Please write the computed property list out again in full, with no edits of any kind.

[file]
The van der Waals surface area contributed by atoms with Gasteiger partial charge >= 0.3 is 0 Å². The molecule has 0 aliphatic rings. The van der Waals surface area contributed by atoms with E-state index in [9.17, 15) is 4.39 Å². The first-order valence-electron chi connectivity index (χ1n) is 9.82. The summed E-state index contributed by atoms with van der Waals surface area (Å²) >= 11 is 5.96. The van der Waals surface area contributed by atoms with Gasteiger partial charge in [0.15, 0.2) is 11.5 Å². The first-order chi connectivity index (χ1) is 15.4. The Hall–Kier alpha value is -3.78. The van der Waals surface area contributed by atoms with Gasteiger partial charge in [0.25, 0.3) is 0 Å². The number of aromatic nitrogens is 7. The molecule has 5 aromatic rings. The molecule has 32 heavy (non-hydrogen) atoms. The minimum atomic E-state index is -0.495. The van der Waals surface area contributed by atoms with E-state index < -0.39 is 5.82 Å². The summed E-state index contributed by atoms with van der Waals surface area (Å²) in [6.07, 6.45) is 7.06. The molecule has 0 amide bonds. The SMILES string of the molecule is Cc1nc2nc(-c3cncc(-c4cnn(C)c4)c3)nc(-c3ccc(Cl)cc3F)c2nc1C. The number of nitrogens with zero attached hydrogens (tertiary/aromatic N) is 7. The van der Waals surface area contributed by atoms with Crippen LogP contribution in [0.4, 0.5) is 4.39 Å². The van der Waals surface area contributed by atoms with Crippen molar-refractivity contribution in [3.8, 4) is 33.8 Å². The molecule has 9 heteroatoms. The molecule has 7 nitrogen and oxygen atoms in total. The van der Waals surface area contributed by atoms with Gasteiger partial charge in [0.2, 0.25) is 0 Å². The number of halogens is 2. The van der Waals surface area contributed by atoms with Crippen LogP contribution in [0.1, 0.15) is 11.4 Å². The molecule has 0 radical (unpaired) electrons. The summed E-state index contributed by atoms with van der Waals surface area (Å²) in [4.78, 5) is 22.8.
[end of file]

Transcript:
The van der Waals surface area contributed by atoms with Gasteiger partial charge >= 0.3 is 0 Å². The molecule has 0 aliphatic rings. The van der Waals surface area contributed by atoms with E-state index in [9.17, 15) is 4.39 Å². The first-order valence-electron chi connectivity index (χ1n) is 9.82. The summed E-state index contributed by atoms with van der Waals surface area (Å²) >= 11 is 5.96. The van der Waals surface area contributed by atoms with Gasteiger partial charge in [0.15, 0.2) is 11.5 Å². The first-order chi connectivity index (χ1) is 15.4. The Hall–Kier alpha value is -3.78. The van der Waals surface area contributed by atoms with Gasteiger partial charge in [0.25, 0.3) is 0 Å². The number of aromatic nitrogens is 7. The molecule has 5 aromatic rings. The molecule has 32 heavy (non-hydrogen) atoms. The minimum atomic E-state index is -0.495. The van der Waals surface area contributed by atoms with E-state index < -0.39 is 5.82 Å². The summed E-state index contributed by atoms with van der Waals surface area (Å²) in [6.07, 6.45) is 7.06. The molecule has 0 amide bonds. The SMILES string of the molecule is Cc1nc2nc(-c3cncc(-c4cnn(C)c4)c3)nc(-c3ccc(Cl)cc3F)c2nc1C. The number of nitrogens with zero attached hydrogens (tertiary/aromatic N) is 7. The van der Waals surface area contributed by atoms with Crippen LogP contribution in [0.4, 0.5) is 4.39 Å². The van der Waals surface area contributed by atoms with Crippen molar-refractivity contribution in [3.8, 4) is 33.8 Å². The molecule has 9 heteroatoms. The molecule has 7 nitrogen and oxygen atoms in total. The van der Waals surface area contributed by atoms with Gasteiger partial charge in [0.2, 0.25) is 0 Å². The number of halogens is 2. The van der Waals surface area contributed by atoms with Crippen LogP contribution in [0.1, 0.15) is 11.4 Å². The molecule has 0 radical (unpaired) electrons. The summed E-state index contributed by atoms with van der Waals surface area (Å²) in [4.78, 5) is 22.8.